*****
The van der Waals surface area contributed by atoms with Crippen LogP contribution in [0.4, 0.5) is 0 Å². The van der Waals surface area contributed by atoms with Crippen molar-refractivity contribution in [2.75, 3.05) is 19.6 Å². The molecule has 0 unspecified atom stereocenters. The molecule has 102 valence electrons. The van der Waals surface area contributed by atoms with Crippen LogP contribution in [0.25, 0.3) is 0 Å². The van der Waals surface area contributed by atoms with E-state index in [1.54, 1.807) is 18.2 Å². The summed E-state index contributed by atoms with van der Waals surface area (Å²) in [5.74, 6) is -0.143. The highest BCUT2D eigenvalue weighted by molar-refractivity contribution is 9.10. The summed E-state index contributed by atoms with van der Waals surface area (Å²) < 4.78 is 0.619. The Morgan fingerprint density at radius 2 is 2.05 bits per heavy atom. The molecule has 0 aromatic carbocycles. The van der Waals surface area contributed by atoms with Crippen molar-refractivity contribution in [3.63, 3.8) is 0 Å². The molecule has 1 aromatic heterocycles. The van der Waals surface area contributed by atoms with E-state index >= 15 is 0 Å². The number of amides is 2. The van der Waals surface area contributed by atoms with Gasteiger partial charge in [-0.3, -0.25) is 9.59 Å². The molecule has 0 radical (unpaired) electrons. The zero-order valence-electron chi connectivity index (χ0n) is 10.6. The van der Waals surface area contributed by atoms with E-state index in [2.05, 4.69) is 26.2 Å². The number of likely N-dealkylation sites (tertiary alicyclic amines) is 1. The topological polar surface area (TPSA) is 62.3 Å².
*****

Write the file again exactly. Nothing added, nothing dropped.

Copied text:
The van der Waals surface area contributed by atoms with Crippen LogP contribution in [0.4, 0.5) is 0 Å². The van der Waals surface area contributed by atoms with Crippen molar-refractivity contribution in [2.75, 3.05) is 19.6 Å². The molecule has 0 unspecified atom stereocenters. The molecule has 102 valence electrons. The van der Waals surface area contributed by atoms with Crippen LogP contribution in [0.25, 0.3) is 0 Å². The van der Waals surface area contributed by atoms with E-state index in [1.54, 1.807) is 18.2 Å². The summed E-state index contributed by atoms with van der Waals surface area (Å²) in [5.74, 6) is -0.143. The highest BCUT2D eigenvalue weighted by molar-refractivity contribution is 9.10. The summed E-state index contributed by atoms with van der Waals surface area (Å²) < 4.78 is 0.619. The Morgan fingerprint density at radius 2 is 2.05 bits per heavy atom. The molecule has 0 aromatic carbocycles. The van der Waals surface area contributed by atoms with Crippen molar-refractivity contribution in [3.63, 3.8) is 0 Å². The molecule has 1 aromatic heterocycles. The van der Waals surface area contributed by atoms with E-state index >= 15 is 0 Å². The number of amides is 2. The van der Waals surface area contributed by atoms with Gasteiger partial charge in [-0.3, -0.25) is 9.59 Å². The molecule has 0 radical (unpaired) electrons. The zero-order valence-electron chi connectivity index (χ0n) is 10.6. The van der Waals surface area contributed by atoms with E-state index in [2.05, 4.69) is 26.2 Å². The number of likely N-dealkylation sites (tertiary alicyclic amines) is 1. The topological polar surface area (TPSA) is 62.3 Å².